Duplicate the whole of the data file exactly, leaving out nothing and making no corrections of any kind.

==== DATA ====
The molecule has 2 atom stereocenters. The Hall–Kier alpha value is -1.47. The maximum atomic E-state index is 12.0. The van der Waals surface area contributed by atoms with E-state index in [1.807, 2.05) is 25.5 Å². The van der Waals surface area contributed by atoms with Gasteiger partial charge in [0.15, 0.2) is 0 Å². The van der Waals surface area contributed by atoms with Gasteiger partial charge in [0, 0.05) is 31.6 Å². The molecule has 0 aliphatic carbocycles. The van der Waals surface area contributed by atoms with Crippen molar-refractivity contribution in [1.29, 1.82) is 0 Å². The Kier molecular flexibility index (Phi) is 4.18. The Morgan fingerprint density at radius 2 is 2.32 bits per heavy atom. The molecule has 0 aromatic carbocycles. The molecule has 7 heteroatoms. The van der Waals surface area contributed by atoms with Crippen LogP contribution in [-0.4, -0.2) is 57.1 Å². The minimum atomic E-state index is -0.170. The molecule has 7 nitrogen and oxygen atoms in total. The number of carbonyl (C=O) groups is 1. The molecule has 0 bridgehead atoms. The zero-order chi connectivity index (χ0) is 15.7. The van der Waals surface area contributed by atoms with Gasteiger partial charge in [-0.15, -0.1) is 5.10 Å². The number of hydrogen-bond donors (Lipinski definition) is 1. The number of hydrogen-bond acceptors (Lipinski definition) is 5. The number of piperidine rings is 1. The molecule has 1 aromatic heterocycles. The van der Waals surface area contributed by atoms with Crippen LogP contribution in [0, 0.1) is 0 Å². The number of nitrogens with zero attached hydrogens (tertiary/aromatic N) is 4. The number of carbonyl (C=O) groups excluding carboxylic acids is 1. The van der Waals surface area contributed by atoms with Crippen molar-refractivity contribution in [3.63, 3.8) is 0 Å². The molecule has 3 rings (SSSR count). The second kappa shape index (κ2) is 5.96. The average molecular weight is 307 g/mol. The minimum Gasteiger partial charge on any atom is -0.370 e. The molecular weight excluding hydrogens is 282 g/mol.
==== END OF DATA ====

The molecule has 2 atom stereocenters. The Hall–Kier alpha value is -1.47. The maximum atomic E-state index is 12.0. The van der Waals surface area contributed by atoms with E-state index in [1.807, 2.05) is 25.5 Å². The van der Waals surface area contributed by atoms with Gasteiger partial charge in [0.15, 0.2) is 0 Å². The van der Waals surface area contributed by atoms with Gasteiger partial charge in [0, 0.05) is 31.6 Å². The molecule has 0 aliphatic carbocycles. The van der Waals surface area contributed by atoms with Crippen molar-refractivity contribution in [1.29, 1.82) is 0 Å². The Kier molecular flexibility index (Phi) is 4.18. The Morgan fingerprint density at radius 2 is 2.32 bits per heavy atom. The molecule has 0 aromatic carbocycles. The molecule has 7 heteroatoms. The van der Waals surface area contributed by atoms with Crippen LogP contribution in [-0.4, -0.2) is 57.1 Å². The minimum atomic E-state index is -0.170. The molecule has 7 nitrogen and oxygen atoms in total. The number of carbonyl (C=O) groups is 1. The molecule has 0 bridgehead atoms. The zero-order chi connectivity index (χ0) is 15.7. The van der Waals surface area contributed by atoms with Gasteiger partial charge in [-0.15, -0.1) is 5.10 Å². The number of hydrogen-bond donors (Lipinski definition) is 1. The number of hydrogen-bond acceptors (Lipinski definition) is 5. The number of piperidine rings is 1. The molecule has 1 aromatic heterocycles. The van der Waals surface area contributed by atoms with Crippen LogP contribution in [0, 0.1) is 0 Å². The number of nitrogens with zero attached hydrogens (tertiary/aromatic N) is 4. The number of carbonyl (C=O) groups excluding carboxylic acids is 1. The van der Waals surface area contributed by atoms with Crippen molar-refractivity contribution in [3.63, 3.8) is 0 Å². The molecule has 3 rings (SSSR count). The second kappa shape index (κ2) is 5.96. The average molecular weight is 307 g/mol. The minimum Gasteiger partial charge on any atom is -0.370 e. The molecular weight excluding hydrogens is 282 g/mol.